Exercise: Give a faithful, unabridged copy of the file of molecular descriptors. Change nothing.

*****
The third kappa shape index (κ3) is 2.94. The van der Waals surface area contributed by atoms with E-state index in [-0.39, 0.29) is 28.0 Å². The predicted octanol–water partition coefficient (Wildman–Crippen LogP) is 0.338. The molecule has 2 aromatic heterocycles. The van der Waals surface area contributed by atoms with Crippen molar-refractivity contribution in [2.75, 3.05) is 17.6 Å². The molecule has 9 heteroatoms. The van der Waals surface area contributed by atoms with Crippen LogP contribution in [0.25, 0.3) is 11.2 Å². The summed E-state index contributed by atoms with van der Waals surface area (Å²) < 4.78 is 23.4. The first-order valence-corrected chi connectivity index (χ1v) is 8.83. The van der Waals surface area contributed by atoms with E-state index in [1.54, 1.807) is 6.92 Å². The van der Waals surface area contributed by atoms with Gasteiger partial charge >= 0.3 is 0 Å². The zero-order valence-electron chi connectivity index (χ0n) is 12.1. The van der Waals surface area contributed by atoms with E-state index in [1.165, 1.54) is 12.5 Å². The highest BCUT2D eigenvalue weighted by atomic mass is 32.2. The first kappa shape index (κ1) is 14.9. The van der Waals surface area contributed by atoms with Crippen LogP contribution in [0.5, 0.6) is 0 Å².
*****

The third kappa shape index (κ3) is 2.94. The van der Waals surface area contributed by atoms with E-state index in [-0.39, 0.29) is 28.0 Å². The predicted octanol–water partition coefficient (Wildman–Crippen LogP) is 0.338. The molecule has 2 aromatic heterocycles. The van der Waals surface area contributed by atoms with Crippen molar-refractivity contribution in [2.75, 3.05) is 17.6 Å². The molecule has 9 heteroatoms. The van der Waals surface area contributed by atoms with Crippen LogP contribution in [0.25, 0.3) is 11.2 Å². The summed E-state index contributed by atoms with van der Waals surface area (Å²) < 4.78 is 23.4. The first-order valence-corrected chi connectivity index (χ1v) is 8.83. The van der Waals surface area contributed by atoms with E-state index in [1.54, 1.807) is 6.92 Å². The van der Waals surface area contributed by atoms with Gasteiger partial charge >= 0.3 is 0 Å². The zero-order valence-electron chi connectivity index (χ0n) is 12.1. The van der Waals surface area contributed by atoms with E-state index in [1.165, 1.54) is 12.5 Å². The highest BCUT2D eigenvalue weighted by atomic mass is 32.2. The first kappa shape index (κ1) is 14.9. The van der Waals surface area contributed by atoms with Crippen LogP contribution in [0.5, 0.6) is 0 Å².